According to Elliotte Friedman, the Toronto Maple Leafs were looking at John Klingberg and decided to pass. However, the NHL insider said the asking price was likely too high, or the fit may not have been right. Friedman’s 32 Thoughts podcast was recorded hours before another dreadful defensive showing resulting in a 5-2 loss to the Montreal Canadiens. To make matters worse, Jake Muzzin sustained another injury. So Toronto may need to reconsider the idea and pay up.
When Klingberg reportedly wanted out of the Dallas Stars organization in early January, of course, the Maple Leafs were included in possible trade destinations. Firstly, because every trade rumour must include Toronto and secondly because Justin Holl’s play has been inconsistent all season. That said, it didn’t seem too realistic that Klingberg could be coming to Toronto for several reasons. He is a free agent this summer who is carrying a $4.25 million cap hit, and the blue and white don’t need another offensive defenseman.
Maple Leafs Will Have to Pay for Klingberg
Friedman said, “one of the guys Toronto looked at over the last month is Klingberg. He is someone they considered. But they didn’t do it.” There has been speculation that Dallas is looking for a top prospect and a first-round pick. “For Toronto, they were looking for D. I think they decided that if they were doing a rental, they weren’t going to be trading a first-round pick for it. I also don’t think they were doing one of their top prospects for a rental.”
These factors and others (getting rid of Nick Ritchie’s contract) led Toronto to deal with the Arizona Coyotes to acquire Ilya Lyubushkin. “Lyubushkin is a good fit for them. He is a right-hand shot. He is not much of an offensive player, but he is a pretty good defensive player, and he is physical. He is not a guy who is going to wow you with his speed game, but he knows where he is and fits at the bottom of their D. I think it is a really good pickup for them,” said Friedman.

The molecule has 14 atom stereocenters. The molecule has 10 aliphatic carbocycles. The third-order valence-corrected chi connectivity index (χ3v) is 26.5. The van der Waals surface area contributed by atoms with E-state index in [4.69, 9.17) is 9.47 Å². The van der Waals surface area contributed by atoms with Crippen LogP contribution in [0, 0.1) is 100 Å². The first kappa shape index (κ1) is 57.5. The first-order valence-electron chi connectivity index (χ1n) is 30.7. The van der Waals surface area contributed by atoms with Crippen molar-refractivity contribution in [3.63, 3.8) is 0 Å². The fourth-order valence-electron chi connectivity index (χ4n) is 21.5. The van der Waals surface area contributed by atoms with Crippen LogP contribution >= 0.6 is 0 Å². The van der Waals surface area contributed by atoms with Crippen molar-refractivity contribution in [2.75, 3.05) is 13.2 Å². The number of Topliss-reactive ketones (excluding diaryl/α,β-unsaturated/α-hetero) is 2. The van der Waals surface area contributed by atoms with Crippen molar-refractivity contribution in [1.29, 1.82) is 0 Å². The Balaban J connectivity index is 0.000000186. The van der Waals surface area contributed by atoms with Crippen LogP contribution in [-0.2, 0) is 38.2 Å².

It is a good acquisition, and it appeared a few smaller moves for depth may have been all that Dubas had left. But, unfortunately, that was before Monday night embarrassment in Montreal. The only thing worse than Toronto’s performance during the first two periods of play was when Muzzin was laying on the ice after an awkward collision that resulted in the 33-year-old bashing his head on the ice. Muzzin had already missed time this season with a concussion and remained in Montreal overnight for observation.
Maple Leafs Trying to Move Holl, Dermott
Holl has been a trade candidate since the first month of the season. After being a health scratch for a few games, his play improved. Although it’s still nowhere close to where it needs to be. Friedman said Holl or Travis Dermott could still be moved before the deadline. “I don’t think Dubas is necessarily finished tinkering with his defence. It may end up that nothing happens, and this is what they’ve got. But I don’t think it is possible that he continues to tinker with it, specifically with Holl.”
The tinkering may need to be escalated; Muzzin’s injury could leave him sidelined for a while. He missed games during the last two years of playoff games for Toronto. The Maple Leafs need his kind of Stanley Cup-winning or playoff-winning experience in the locker room. Klingberg was a big part of the Stars team that lost in the Cup Final in 2019-20, recording 21 points in 26 games.
Friedman’s latest show sheds some light on the situation in the front office. It sounds like Toronto is not concerned about fitting a $4.25 million contract on the books before or at the trade deadline. Klingberg or not, this is a significant development as Toronto is always tight against the salary cap. This revelation could indicate the Leafs already have a team on standby ready to take on some salary if Toronto swings for the fences and acquires a big contract. That seems more likely and more urgent given the latest play and injury situation.
Kevin Armstrong is an award-winning journalist with more than two decades of experience. He’s been rink side for World Juniors, Memorial Cups, Calder Cups and Stanley Cups. Like many Canadian kids, his earliest memories include hockey. Kevin has spent countless hours in arenas throughout the country watching all levels of the game.